Facebook share price: 3 key considerations ahead of Q1 earnings
Here are three things that investors should be aware of ahead of Facebook’s earnings release on 29 April 2020.
US internet company Facebook is due to release its financial results for the first quarter of 2020 on Wednesday 29 April 2020 after market close (17:00 ET). Here are five things for investors to know ahead of the upcoming earnings.
1. Facebook’s earnings beat estimates for the last two quarters
Analysts polled by Factset have given a consensus earnings per share (EPS) estimate of US$1.75 per share alongside expected revenues of US$17.4 billion for the social media giant’s Q1 earnings.
For shareholders, it is probably worth noting that Q1 2019’s reported EPS of US$0.85 per share were well off analysts’ EPS projections of US$1.62. Reported revenue at US$15.1 billion was in line with their sales projections of US$15.0 billion.
However, for the last two quarters – Q4 and Q3 of 2019 – actualised earnings surpassed analyst estimates by 1.6% and 11% respectively, so the overall expectation is likely still skewed towards such a possibility.
In terms of share price, Facebook’s share price is down 7.4% year-to-date, with most of the drop having occurred between February and March 2020 during the peak of the coronavirus outbreak.
The 12-month median share price target for Facebook Inc is US$215 per share, based on Factset estimates tallied from 45 analysts. Of these, 38 brokers have rated the stock a ‘buy’ while three have rated it a ‘sell’.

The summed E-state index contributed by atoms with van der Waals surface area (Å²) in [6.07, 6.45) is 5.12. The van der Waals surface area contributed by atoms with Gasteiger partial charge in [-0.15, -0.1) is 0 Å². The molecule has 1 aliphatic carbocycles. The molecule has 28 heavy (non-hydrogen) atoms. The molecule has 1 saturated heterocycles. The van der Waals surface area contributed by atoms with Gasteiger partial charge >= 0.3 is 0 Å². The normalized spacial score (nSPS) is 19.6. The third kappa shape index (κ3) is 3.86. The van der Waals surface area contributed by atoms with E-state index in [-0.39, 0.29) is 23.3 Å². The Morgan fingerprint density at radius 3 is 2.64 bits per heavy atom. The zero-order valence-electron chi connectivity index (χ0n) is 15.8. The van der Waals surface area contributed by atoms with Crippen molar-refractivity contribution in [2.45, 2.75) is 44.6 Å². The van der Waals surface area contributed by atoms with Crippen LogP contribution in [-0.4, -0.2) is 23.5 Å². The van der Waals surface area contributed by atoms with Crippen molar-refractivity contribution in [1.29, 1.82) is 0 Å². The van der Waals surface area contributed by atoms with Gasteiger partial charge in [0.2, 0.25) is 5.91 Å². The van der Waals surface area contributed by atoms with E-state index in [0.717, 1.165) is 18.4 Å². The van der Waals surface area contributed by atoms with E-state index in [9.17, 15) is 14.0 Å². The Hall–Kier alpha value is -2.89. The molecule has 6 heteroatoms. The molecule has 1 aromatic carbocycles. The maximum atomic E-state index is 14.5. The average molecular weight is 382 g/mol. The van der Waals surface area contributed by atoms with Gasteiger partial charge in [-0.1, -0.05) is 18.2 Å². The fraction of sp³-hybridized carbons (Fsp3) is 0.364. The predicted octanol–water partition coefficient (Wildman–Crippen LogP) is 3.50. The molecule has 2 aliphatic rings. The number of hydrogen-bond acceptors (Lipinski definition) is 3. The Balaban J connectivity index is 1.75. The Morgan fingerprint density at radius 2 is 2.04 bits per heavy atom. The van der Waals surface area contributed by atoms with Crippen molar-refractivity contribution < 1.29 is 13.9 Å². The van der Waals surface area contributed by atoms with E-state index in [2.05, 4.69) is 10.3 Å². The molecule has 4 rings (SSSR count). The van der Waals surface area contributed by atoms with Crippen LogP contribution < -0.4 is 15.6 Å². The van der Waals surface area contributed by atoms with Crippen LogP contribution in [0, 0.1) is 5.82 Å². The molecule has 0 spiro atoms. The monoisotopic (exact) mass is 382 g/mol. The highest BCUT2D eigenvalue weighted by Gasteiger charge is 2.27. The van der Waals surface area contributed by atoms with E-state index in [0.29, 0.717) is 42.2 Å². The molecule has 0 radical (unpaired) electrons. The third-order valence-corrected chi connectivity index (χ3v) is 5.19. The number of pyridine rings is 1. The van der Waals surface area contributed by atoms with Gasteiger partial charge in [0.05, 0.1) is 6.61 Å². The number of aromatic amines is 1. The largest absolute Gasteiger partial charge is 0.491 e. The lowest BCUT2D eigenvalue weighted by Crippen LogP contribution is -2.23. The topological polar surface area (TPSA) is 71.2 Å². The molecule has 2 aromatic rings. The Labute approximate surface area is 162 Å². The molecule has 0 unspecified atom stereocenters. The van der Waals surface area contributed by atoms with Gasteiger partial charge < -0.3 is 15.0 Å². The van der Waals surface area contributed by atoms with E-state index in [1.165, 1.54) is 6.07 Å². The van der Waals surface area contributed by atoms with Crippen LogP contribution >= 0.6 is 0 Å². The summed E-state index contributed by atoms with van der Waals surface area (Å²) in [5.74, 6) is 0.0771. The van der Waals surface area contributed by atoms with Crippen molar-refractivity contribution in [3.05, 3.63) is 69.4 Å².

According to IG trading data, Facebook's stock value has recovered over 27% since 06 April and is trading above US$190 per share.
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2. Official guidance: ‘our business is adversely affected’
Alex Schultz, VP of Analytics, and Jay Parikh, VP of Engineering at Facebook had also written in a late-March blog post that ‘our business is being adversely affected like so many others around the world’, with the advertising segment particularly 'weakened’.
They explained that while its messaging services – namely Messenger and WhatsApp – have seen an increase in traffic and engagement as more people practised physical distancing, Facebook does not monetise most of those services.
They added that the company is also facing challenges in keeping its products and services running smoothly during this emergency, and is ‘doing everything we can to keep our apps fast, stable, and reliable’.
‘Our services were built to withstand spikes during events such as the Olympics or on New Year’s Eve. However, those happen infrequently, and we have plenty of time to prepare for them. The usage growth from COVID-19 is unprecedented across the industry, and we are experiencing new records in usage almost every day’, they noted.
Furthermore, maintaining stability throughout these usage spikes is proving even more challenging than usual now that most employees are working from home, they added.
3. All eyes are on advertising revenue
As mentioned earlier, it is not surprising that Facebook’s advertising revenues will be one of the hardest hit, as more and more companies lower their spending and digital marketing budgets in the face of the coronavirus pandemic.
US investment bank Cowan & Co in a recent analysis revised their advertising revenue forecast for Facebook down by US$15.7 billion to US$67.8 billion for the 2020 financial year.
Cowen analysts further predicted that Facebook, along with Google, could see their global ad revenues erased by a combined US$44 billion. Even with a double-digit revenue decline, the analysts believe that Facebook will continue to be hugely profitable and will still rake in US$33.7 billion in operating income on a 49% EBITDA margin.
Finally, they forecasted that Facebook’s advertising business should recover to pre-coronavirus levels by 2021, with revenues potentially growing 23% year-over-year to US$83 billion.
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